c. No authority to proceed without instruction, assignment or supervision.
6. Factors that do NOT, in general, determine whether a worker is an Employee are:
a. Working for more than one employer.
b. Working on a short-term basis (including even for a few hours).
c. Filing schedules of expenses with the IRS as a business. (Inasmuch as there has been a widespread practice of misclassification in the Industry for IRS purposes as well)
d. No payment of benefits.
e. No actual close supervision. (It may not be necessary in light of the specialized skills of the workers.)
An employer (“Producer”) may find itself contracting with a genuine independent sub-contractor (“Sub”) who has employees of his own. In these cases, the Producer must make sure the Sub has the proper business licenses, and if the Sub is bringing its own workers, make sure the Sub has an Industrial Insurance (workers’ compensation) account and is current with premiums. The Producer has ultimate responsibility for maintaining a safe workplace and could still be held liable for any workplace safety violations. (Again, the presence of a UBI or a “waiver” is not determinative of independent contractor status.)
For more information on “independent contractors,” go to www.LNI.wa.gov
and search for A Guide to Hiring Independent Contractors in Washington (or go directly to www.LNI.wa.gov/pub/101-063-000.pdf
. The department of Labor and Industries is committed to creating a “level playing field” for all employers. An L&I auditor could visit your place of business in the very near future and examine your books and records. If an employer is using an “independent contractor” who does not fit the criteria above, he/she will be considered an employee and you will be liable for unpaid premiums, penalties and interest.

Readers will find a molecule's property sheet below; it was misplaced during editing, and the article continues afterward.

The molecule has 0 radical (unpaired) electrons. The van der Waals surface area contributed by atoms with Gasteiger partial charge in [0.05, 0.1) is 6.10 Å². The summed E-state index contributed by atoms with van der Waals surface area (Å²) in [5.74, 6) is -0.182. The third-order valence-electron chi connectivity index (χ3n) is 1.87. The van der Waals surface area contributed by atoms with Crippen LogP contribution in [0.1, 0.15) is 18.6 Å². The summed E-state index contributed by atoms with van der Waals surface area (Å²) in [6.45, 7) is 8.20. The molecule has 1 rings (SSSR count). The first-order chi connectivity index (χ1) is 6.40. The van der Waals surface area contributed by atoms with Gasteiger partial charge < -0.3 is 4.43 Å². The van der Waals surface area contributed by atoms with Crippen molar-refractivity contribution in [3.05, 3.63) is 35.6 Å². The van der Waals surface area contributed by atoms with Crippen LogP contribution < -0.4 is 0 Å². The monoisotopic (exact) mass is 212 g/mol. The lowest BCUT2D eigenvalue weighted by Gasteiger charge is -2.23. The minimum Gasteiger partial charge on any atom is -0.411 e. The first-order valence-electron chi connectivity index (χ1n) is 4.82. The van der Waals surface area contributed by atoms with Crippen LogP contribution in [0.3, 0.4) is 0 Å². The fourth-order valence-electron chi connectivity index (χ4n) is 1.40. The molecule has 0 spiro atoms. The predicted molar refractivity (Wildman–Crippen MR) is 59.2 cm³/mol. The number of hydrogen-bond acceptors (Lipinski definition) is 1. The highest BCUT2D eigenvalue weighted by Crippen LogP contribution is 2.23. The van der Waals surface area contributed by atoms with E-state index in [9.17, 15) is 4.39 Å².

It is important to note that both the IRS and Employment Security have their own sets of guidelines, and that many Producers find it much simpler to simply treat the entire cast and crew as employees rather than try to navigate the various sets of guidelines.A Washington Employer’s Obligations:
• Apply for a Master Business License and UBI from the State.
• Submit quarterly reports for all employees, their hours and earnings.
• Make workers compensation and unemployment compensation premium payments to the State for his employees based upon the report.
• Abide by wage and hour laws.
• Abide by laws covering the employment of minors.
• Keep a safe workplace.Some Examples of Employees in the Industry:
An actor is given a fitting time, a specific wardrobe, a call-time, a script, a location to report to, direction for her performance, a specific mealtime and wrap time. The producer controls her work. The actor must be classified as an employee and covered by L & I.
* * *
An electrician is called for a job by a gaffer, yet hired and paid by the production company. S/he is given a call time and call location by the production company.
The gaffer supervises the electrician in setting up the lighting, as determined by the Director of Photography. The electrician helps execute the set-ups using his/her experience and technical knowledge. The production company rents the trucks and lighting gear, tells him/her when to break for meals, when to return from meals, and when to wrap. The electrician must be classified as an employee and covered by L & I.
Again - information extracted from an article prepared for Media Inc.